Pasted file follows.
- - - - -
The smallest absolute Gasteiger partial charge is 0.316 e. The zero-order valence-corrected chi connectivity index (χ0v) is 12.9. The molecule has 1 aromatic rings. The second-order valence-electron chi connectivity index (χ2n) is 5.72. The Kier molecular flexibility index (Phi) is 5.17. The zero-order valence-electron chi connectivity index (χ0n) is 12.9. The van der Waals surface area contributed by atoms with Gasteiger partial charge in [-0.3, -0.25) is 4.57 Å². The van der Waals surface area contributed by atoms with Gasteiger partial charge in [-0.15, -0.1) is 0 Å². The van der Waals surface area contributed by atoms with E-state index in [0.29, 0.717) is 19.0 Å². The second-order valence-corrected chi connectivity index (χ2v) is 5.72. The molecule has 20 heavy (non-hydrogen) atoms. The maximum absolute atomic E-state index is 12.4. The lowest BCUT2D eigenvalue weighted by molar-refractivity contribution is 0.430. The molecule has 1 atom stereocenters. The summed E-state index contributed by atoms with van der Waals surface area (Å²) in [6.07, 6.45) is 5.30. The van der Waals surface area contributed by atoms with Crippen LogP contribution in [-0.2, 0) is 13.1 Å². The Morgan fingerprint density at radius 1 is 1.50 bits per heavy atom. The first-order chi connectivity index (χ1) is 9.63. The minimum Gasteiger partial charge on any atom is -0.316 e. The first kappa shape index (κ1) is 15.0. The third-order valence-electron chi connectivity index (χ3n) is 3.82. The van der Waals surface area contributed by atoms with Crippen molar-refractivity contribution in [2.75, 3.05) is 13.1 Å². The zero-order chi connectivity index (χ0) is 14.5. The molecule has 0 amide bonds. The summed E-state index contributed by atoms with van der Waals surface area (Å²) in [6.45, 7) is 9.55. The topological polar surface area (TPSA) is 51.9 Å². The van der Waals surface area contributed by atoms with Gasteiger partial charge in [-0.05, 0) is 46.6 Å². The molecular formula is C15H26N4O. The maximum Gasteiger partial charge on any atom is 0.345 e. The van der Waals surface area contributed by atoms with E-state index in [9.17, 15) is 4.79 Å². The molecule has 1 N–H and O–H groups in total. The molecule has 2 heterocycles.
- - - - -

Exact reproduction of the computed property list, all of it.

The smallest absolute Gasteiger partial charge is 0.316 e. The zero-order valence-corrected chi connectivity index (χ0v) is 12.9. The molecule has 1 aromatic rings. The second-order valence-electron chi connectivity index (χ2n) is 5.72. The Kier molecular flexibility index (Phi) is 5.17. The zero-order valence-electron chi connectivity index (χ0n) is 12.9. The van der Waals surface area contributed by atoms with Gasteiger partial charge in [-0.3, -0.25) is 4.57 Å². The van der Waals surface area contributed by atoms with Gasteiger partial charge in [-0.15, -0.1) is 0 Å². The van der Waals surface area contributed by atoms with E-state index in [0.29, 0.717) is 19.0 Å². The second-order valence-corrected chi connectivity index (χ2v) is 5.72. The molecule has 20 heavy (non-hydrogen) atoms. The maximum absolute atomic E-state index is 12.4. The lowest BCUT2D eigenvalue weighted by molar-refractivity contribution is 0.430. The molecule has 1 atom stereocenters. The summed E-state index contributed by atoms with van der Waals surface area (Å²) in [6.07, 6.45) is 5.30. The van der Waals surface area contributed by atoms with Crippen LogP contribution in [-0.2, 0) is 13.1 Å². The Morgan fingerprint density at radius 1 is 1.50 bits per heavy atom. The first-order chi connectivity index (χ1) is 9.63. The minimum Gasteiger partial charge on any atom is -0.316 e. The first kappa shape index (κ1) is 15.0. The third-order valence-electron chi connectivity index (χ3n) is 3.82. The van der Waals surface area contributed by atoms with Crippen molar-refractivity contribution in [2.75, 3.05) is 13.1 Å². The zero-order chi connectivity index (χ0) is 14.5. The molecule has 0 amide bonds. The summed E-state index contributed by atoms with van der Waals surface area (Å²) in [6.45, 7) is 9.55. The topological polar surface area (TPSA) is 51.9 Å². The van der Waals surface area contributed by atoms with Gasteiger partial charge in [-0.05, 0) is 46.6 Å². The molecular formula is C15H26N4O. The maximum Gasteiger partial charge on any atom is 0.345 e. The van der Waals surface area contributed by atoms with E-state index in [9.17, 15) is 4.79 Å². The molecule has 1 N–H and O–H groups in total. The molecule has 2 heterocycles.